Great graphics and use of 3D
Two forgettable game additions and the lack of a save feature after each level
Since Sega ceased making consoles, it’s been an avid supporter of Nintendo, and is always one of the first third parties out of the gate to support Nintendo’s new consoles. The launch of 3DS hasn’t changed anything, and again Sega is right at the front with a 3DS offering. Super Monkey Ball 3D is a game that looks very much like the Monkey Ball games’ appearances on other consoles, which is a great thing. It shows that Sega was serious about making a good game for the launch of 3DS, but unfortunately, all Super Monkey Ball 3D turns out to be is good, and nothing more.
The game features three different game modes in single player: Monkey Ball, Monkey Fight, and Monkey Race. Monkey Ball is easily the most fleshed out of all the game types, and is the classic experience that you’d be looking for in a title like this. In Monkey Ball, you control a monkey that is encased in a ball (crazy, I know), and try to guide them through multiple stages full of peril. Players have two control options here, the circle pad or tilt control. The circle pad works wonders for this game, and really makes it playable. Using the circle pad option is also the only one in which you will be able to witness the game in glorious 3D. If you do decide to opt for the tilt control, it is impossible to stay in the system’s sweet spot since you’re constantly moving it around. Therefore you’ll have to settle for 2D. The game is playable with its tilt control, but it doesn’t feel nearly as tight or precise as control does with the circle pad.
Before you choose your control style, you’ll be taken to the world map. Each world in Monkey Ball is unique, and brings with it a great background song, new scenery, and a set of new challenges. In a typical world from an earlier level, you’ll tilt the actual stage with the circle pad, and try to guide your monkey (I chose Ai Ai out of a possible four) to a goal somewhere in the level. Unfortunately for your monkey, the world is wrought with holes and turns with no railings, which if approached too quickly will lead to your death. Picture a piece of land floating in the sky, and you’ll have a rough idea of how Monkey Ball works. If you fall, you die. The speed of your Monkey Ball is extremely important, as it may allow you to take some shortcuts if you’re lucky, but most of the time your speed will hurt you.
The music for each world in Monkey Ball is absolutely fantastic and catchy, and has strong connections to whichever stage you’re playing. For example, in Bananightmare you’ll have a nice Halloween-esque tune playing, along with pumpkins and a giant moon in the background. The 3D effect in Monkey Ball works great, and you have a definite sense of objects being closer to others. Aside from raising the game’s presentation, it doesn’t make the game easier or more difficult, so there won’t be any problems if you’d rather play the game in 2D. The actual graphics of the game are quite good, as I’d mentioned earlier. The bananas that you try to collect in each stage, along with the stage itself, really come to life thanks to the 3DS’ increased horsepower. But perhaps the best use of 3D comes the instant after you choose a world. Whatever world you decide to challenge will open before you like a pop up book, and the scenery will come off the screen.
Unfortunately there are some problems with Monkey Ball. Each world is broken up into 10 stages which is great, but you cannot play any individual level, nor can you save in the middle of a world. That’s right, if you get to level 8 and quit, you’ll have to restart from level 1. It seems inexcusable at this point to have an issue like this, as it doesn’t make any sense whatsoever. In a possible attempt to compensate for this, there are no real game overs. If you run out of lives, you can continue an infinite amount of times, but your score will reset to zero each time, for a fair trade off. Some levels are downright punishing, so the continues were the only way I was able to make it through them. Monkey Ball fans looking for some difficulty will definitely find it here.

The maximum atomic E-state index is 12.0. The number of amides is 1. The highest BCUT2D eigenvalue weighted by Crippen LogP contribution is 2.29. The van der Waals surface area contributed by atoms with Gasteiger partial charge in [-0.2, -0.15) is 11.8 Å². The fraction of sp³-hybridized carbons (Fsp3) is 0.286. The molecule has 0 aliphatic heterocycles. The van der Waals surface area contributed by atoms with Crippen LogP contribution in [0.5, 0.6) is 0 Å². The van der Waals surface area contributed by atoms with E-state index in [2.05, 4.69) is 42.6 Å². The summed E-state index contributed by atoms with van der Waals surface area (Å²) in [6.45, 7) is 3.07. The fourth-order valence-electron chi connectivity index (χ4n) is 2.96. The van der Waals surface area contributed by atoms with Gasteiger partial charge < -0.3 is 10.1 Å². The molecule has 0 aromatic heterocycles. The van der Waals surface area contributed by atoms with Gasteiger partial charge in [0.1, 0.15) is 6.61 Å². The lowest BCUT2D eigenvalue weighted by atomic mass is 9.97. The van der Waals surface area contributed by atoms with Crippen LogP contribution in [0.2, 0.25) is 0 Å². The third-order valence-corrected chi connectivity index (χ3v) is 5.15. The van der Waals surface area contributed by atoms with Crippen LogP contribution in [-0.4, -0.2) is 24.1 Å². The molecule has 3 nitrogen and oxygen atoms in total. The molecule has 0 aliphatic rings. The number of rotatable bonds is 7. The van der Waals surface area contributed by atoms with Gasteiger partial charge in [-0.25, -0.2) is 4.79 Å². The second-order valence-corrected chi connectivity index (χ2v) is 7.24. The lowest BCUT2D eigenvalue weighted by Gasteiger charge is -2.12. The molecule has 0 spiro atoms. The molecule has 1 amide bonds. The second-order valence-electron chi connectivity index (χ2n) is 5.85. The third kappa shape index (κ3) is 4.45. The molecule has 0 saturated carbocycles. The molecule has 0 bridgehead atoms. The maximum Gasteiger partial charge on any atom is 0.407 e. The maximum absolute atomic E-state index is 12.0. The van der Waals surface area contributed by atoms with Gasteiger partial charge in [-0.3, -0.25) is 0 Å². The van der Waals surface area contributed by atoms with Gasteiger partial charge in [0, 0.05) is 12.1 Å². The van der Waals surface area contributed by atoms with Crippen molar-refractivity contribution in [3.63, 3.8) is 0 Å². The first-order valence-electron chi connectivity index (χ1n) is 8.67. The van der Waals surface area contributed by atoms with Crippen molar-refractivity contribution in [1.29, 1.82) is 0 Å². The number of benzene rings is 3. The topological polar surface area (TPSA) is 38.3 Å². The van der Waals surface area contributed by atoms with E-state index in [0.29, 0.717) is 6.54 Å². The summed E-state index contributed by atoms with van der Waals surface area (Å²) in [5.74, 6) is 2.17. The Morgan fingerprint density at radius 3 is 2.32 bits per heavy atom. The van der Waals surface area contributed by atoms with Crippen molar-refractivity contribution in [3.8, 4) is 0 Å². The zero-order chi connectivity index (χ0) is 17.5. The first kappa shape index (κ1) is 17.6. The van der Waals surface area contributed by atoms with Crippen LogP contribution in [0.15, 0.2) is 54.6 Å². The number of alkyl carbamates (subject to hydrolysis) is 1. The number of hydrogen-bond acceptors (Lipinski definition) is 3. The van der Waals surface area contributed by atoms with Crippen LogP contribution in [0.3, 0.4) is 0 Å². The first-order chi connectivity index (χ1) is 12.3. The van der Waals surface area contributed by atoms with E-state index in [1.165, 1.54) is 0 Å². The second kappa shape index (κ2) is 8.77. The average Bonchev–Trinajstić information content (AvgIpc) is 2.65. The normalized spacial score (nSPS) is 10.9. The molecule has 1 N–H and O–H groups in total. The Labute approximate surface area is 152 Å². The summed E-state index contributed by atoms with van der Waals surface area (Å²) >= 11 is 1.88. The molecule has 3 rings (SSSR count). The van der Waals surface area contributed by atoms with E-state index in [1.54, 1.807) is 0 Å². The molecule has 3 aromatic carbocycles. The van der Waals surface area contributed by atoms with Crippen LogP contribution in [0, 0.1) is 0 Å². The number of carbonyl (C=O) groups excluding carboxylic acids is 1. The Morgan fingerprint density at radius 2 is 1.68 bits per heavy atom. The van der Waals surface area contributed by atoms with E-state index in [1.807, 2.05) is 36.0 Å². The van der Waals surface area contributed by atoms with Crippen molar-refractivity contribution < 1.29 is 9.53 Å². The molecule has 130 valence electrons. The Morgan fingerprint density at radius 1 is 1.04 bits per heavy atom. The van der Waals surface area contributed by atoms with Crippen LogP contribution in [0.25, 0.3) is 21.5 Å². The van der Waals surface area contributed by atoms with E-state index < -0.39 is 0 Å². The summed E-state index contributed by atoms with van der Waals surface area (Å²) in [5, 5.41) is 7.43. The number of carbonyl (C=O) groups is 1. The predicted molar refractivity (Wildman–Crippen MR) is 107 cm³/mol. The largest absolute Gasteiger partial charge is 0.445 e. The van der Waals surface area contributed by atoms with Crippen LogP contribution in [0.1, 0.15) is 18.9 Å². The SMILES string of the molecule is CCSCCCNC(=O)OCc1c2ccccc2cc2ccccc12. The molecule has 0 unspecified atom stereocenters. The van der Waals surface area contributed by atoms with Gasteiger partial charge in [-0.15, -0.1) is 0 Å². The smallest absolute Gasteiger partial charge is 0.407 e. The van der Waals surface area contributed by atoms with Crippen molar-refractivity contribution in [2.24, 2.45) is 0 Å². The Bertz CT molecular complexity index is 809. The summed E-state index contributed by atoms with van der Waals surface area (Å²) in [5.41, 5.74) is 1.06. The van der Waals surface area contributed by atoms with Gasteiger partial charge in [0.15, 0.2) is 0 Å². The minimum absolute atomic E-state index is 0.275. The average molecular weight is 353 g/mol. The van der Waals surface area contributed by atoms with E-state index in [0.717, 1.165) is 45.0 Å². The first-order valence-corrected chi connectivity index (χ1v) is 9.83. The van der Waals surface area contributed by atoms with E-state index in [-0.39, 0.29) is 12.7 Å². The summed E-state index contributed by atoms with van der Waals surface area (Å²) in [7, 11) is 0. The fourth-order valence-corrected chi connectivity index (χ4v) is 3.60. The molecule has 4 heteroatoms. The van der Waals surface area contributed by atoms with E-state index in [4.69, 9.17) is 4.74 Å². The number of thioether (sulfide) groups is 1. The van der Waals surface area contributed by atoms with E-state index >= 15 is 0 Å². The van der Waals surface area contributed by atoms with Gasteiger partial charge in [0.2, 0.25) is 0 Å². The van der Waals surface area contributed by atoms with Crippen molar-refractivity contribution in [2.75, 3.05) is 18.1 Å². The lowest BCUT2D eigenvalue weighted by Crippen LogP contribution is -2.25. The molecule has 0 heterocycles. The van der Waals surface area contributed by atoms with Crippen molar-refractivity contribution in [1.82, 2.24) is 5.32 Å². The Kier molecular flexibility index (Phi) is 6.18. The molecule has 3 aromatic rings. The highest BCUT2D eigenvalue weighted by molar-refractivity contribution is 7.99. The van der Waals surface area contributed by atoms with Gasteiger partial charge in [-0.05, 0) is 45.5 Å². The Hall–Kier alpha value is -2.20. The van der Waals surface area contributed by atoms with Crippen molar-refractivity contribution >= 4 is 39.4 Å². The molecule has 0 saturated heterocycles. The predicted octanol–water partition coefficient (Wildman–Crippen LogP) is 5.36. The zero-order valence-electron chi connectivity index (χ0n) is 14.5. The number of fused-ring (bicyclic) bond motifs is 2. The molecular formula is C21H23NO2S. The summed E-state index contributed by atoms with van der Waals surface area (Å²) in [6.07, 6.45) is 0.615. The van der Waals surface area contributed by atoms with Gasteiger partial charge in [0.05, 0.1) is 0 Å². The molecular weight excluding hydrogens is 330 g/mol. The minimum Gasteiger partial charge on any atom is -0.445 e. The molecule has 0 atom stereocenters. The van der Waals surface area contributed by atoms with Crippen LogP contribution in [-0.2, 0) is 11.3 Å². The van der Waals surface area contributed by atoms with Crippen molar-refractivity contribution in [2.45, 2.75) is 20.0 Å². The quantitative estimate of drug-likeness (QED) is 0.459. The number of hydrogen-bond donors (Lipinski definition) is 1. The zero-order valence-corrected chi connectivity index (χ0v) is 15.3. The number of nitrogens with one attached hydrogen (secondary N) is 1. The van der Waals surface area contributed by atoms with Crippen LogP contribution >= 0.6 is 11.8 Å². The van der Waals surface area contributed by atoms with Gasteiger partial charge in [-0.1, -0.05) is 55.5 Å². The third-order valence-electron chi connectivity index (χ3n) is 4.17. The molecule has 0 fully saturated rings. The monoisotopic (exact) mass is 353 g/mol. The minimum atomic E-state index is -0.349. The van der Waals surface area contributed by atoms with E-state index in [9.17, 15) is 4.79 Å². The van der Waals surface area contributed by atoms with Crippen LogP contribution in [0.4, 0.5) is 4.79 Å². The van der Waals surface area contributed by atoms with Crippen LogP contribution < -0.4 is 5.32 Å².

After you complete a world, your highscore is collected, and you can view it at any time later. One neat feature of the game is the ability to save videos of your gameplay. If you just beat that extremely hard level and got every banana, you can prove it. It’s clear that this game was developed with classic Monkey Ball in mind, which makes the inclusions of Monkey Fight and Monkey Race forgettable. Both of the aforementioned games are pale imitators of the Mario Kart games and Super Smash Bros games, and are bad enough that you won’t spend much time playing them at all.
In Monkey Fight, as in Smash Bros, you do battle with up to four characters in a 2D plane, but the goal is to have more bananas than your opponents when time runs out. You’ll collect bananas and then get more by hitting and stealing those of your opponents. It is a poor fighter that feels like an afterthought. Monkey Race is much the same. The steering and control of the vehicles isn’t there, and the items really aren’t good, to go with uninspired track design. The game would’ve been better had these two distractions been left out. However, there is a bright spot in the middle of these two disappointments, and that is the ability to use Play Coins to unlock new carts and characters. While you’re better off not spending them here, it is good to see Sega using another aspect of the system.
All in all, Super Monkey Ball is a welcome addition to the early 3DS library. It is a decent game, and will impress you with its 3D effects and difficulty. However, with an asking price of $39.99, the game just isn’t worth it, unless you are a major Monkey Ball fan. To all others that might be interested, it might be worth a purchase after a price drop.